U3/U6 have been at intolerable levels for years, a pointless war in Afghanistan drags on, and trillions have been thrown at Wall Street in a vain effort to prop up a financial house of cards.  The dominant "bipartisan" consensus, however, holds that cutting entitlemens to reduce the deficit is the critical issue.  Never mind that entitlements don't add to deficit, and never mind that the deficit wasn't nearly as big a deal when W/Cheney were cutting taxes for wealthy and starting wars.

          Our party, as often as not, chooses to stumble down the path upon which the GOP proudly marches.  We have way too many honest pols who, once bought by FIRE, have stayed bought.

          Some men see things as they are and ask why. I dream of things that never were and ask why not?

          by RFK Lives on Sat Aug 13, 2011 at 07:05:19 PM PDT

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      •  Speaking of Obama wrt his education policy... (12+ / 0-)

        I almost typed Wall Street policy... honestly, it skipped to the front...

        Well, hedge fund operatives are totally down with Obama's RttT (with their allies, Democrats for Education Reform, Education Reform Now, etc ). They brought it to the NY legislature in a big way, bringing their neoliberal laws into existence inside that Trojan horse of school funding via Race to the Top. What a scam! (They are busy working on toppling the anti-voucher sacred cow at present)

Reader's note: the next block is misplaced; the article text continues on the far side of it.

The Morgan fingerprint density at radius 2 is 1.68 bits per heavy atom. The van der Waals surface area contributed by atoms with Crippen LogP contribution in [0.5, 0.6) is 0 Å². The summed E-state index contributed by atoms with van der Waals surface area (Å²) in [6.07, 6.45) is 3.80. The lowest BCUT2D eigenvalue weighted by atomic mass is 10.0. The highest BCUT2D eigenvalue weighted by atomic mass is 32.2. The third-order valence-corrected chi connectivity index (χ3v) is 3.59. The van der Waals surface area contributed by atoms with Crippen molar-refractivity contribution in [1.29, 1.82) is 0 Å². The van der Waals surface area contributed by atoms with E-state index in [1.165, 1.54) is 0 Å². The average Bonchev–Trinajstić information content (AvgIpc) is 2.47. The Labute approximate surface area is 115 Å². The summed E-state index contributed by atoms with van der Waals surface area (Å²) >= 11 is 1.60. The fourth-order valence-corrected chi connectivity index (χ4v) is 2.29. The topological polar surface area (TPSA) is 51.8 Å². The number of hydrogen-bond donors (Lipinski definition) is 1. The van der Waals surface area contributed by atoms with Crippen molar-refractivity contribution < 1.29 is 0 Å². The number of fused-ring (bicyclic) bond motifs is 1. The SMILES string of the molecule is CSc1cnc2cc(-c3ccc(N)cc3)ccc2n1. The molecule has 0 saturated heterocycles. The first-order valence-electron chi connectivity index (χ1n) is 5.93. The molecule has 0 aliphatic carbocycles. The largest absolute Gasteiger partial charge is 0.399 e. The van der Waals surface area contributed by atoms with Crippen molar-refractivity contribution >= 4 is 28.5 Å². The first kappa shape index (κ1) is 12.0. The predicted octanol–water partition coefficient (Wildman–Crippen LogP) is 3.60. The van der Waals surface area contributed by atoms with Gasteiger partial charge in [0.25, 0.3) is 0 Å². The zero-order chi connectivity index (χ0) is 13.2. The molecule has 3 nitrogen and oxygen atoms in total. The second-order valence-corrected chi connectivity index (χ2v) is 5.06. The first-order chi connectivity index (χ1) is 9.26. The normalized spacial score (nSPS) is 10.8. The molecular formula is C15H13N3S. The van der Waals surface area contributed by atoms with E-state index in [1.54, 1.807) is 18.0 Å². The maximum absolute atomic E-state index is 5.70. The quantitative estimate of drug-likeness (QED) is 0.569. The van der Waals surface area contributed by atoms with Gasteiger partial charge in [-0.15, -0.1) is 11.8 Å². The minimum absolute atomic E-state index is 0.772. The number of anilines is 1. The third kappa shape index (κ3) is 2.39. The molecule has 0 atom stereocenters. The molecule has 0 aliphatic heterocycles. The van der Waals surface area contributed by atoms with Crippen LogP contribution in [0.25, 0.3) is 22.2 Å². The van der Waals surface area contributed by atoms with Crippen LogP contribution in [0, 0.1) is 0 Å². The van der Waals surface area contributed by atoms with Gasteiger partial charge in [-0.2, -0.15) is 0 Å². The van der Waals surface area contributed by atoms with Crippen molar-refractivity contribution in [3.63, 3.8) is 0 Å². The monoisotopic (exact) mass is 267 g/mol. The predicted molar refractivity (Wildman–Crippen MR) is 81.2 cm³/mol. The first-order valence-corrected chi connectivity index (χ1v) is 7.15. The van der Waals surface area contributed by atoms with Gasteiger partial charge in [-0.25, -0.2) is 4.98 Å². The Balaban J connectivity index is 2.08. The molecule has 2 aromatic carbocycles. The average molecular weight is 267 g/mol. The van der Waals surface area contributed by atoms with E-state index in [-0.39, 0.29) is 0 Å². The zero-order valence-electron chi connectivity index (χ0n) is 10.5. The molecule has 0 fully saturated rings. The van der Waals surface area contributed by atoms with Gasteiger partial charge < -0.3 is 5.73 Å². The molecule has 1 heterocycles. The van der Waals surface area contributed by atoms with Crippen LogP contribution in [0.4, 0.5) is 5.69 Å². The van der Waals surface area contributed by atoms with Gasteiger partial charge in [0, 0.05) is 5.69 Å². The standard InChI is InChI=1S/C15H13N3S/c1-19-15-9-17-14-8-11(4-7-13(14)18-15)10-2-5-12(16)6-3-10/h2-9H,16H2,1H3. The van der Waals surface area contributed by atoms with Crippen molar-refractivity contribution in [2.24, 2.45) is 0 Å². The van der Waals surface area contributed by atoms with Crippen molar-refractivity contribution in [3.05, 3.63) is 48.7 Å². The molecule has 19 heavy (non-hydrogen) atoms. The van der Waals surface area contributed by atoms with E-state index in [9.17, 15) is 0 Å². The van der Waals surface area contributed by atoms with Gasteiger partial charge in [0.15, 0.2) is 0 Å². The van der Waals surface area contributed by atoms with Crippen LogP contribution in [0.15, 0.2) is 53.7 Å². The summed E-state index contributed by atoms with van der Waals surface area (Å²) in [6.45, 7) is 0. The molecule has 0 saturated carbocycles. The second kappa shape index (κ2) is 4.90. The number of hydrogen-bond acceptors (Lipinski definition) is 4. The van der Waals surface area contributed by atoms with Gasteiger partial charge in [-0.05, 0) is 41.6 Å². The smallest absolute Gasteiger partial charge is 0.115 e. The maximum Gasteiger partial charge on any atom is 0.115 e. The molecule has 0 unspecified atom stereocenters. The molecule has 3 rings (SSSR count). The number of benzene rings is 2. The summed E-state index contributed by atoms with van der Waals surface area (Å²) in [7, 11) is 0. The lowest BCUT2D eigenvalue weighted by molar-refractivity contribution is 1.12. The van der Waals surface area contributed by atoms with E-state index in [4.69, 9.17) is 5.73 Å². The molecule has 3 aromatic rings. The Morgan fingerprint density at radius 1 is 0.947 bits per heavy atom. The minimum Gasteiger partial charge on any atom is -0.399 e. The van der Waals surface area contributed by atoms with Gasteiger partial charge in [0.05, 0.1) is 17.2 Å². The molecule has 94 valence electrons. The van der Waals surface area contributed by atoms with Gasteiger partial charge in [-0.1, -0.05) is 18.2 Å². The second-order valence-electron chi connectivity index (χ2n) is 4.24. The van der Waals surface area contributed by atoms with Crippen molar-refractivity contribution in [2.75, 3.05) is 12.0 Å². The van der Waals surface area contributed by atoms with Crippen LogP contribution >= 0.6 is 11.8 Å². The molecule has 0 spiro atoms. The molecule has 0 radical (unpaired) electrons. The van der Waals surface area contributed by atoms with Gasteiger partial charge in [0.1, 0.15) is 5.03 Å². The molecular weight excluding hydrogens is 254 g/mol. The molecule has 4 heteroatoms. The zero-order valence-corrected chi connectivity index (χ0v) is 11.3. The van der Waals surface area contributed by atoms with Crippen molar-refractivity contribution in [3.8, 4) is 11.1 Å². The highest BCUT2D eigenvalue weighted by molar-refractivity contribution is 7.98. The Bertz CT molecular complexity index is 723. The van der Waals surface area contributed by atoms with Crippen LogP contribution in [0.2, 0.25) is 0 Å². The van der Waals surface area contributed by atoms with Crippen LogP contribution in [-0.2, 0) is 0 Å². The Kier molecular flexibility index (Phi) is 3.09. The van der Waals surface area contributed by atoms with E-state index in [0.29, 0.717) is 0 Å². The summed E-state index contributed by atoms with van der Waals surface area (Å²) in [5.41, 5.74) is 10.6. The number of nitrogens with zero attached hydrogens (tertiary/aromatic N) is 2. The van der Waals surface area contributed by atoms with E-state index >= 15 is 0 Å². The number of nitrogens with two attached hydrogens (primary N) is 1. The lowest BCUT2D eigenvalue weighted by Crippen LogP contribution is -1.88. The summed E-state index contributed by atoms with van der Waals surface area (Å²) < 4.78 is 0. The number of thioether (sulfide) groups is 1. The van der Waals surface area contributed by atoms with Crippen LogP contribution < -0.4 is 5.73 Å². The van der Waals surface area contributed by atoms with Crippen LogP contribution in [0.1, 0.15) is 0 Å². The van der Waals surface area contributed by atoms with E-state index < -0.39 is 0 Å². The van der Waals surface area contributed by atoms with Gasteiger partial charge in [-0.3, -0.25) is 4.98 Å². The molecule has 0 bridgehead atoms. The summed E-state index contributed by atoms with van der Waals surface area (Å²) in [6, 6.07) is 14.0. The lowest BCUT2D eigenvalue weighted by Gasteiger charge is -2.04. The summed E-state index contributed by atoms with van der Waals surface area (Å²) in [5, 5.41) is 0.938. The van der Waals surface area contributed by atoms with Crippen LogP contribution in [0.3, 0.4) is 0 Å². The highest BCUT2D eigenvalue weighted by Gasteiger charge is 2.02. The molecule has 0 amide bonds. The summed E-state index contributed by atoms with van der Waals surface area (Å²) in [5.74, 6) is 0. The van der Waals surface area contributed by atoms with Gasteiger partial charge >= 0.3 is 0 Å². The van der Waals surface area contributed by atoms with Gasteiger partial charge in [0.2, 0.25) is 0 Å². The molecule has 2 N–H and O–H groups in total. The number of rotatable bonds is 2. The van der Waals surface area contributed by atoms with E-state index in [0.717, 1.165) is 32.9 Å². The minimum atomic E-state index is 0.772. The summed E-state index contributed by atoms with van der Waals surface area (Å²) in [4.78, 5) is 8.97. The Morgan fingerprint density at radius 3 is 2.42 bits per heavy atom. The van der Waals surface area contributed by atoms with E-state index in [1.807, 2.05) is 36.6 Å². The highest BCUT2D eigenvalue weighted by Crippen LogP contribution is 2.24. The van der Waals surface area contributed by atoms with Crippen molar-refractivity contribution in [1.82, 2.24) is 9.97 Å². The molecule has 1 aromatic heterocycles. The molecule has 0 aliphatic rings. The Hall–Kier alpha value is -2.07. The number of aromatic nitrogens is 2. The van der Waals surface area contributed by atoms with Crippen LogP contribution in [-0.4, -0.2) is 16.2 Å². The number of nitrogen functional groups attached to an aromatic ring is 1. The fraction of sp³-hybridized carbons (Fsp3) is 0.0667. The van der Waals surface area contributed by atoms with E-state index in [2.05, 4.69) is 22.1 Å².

Here's something that I think fits rather well with the topic:

        Most Americans can't afford a $1,000 emergency expense

        A majority, or 64%, of Americans don't have enough cash on hand to handle a $1,000 emergency expense, according to a survey by the National Foundation for Credit Counseling, or NFCC, released on Wednesday.

        and

        An earlier study by the same organization found that 30% of Americans have zero dollars in non-retirement savings. A separate study by the National Bureau of Economic Research found that 50% of Americans would struggle to come up with $2,000 in a pinch
        .

        As I read the Ehrenreich quotes, and then your following paragraphs, summing up much of the bad news of what is out there for folks, how hard it is and the corrupt system that is continually eroding our comfort zones, I couldnt help but think of Obama's education policy - how it is so of a piece with it all - with the economic shrinkage for the masses, the neoliberalized reforming of everything.

        I mean, given the paucity of jobs, as BE described - and those are bottom of the barrel jobs - and the competition for them, the driving down of wages with outsourcing and globalization and no jobs/no jobs/no jobs.... well, it makes sense that they would go after public sector jobs.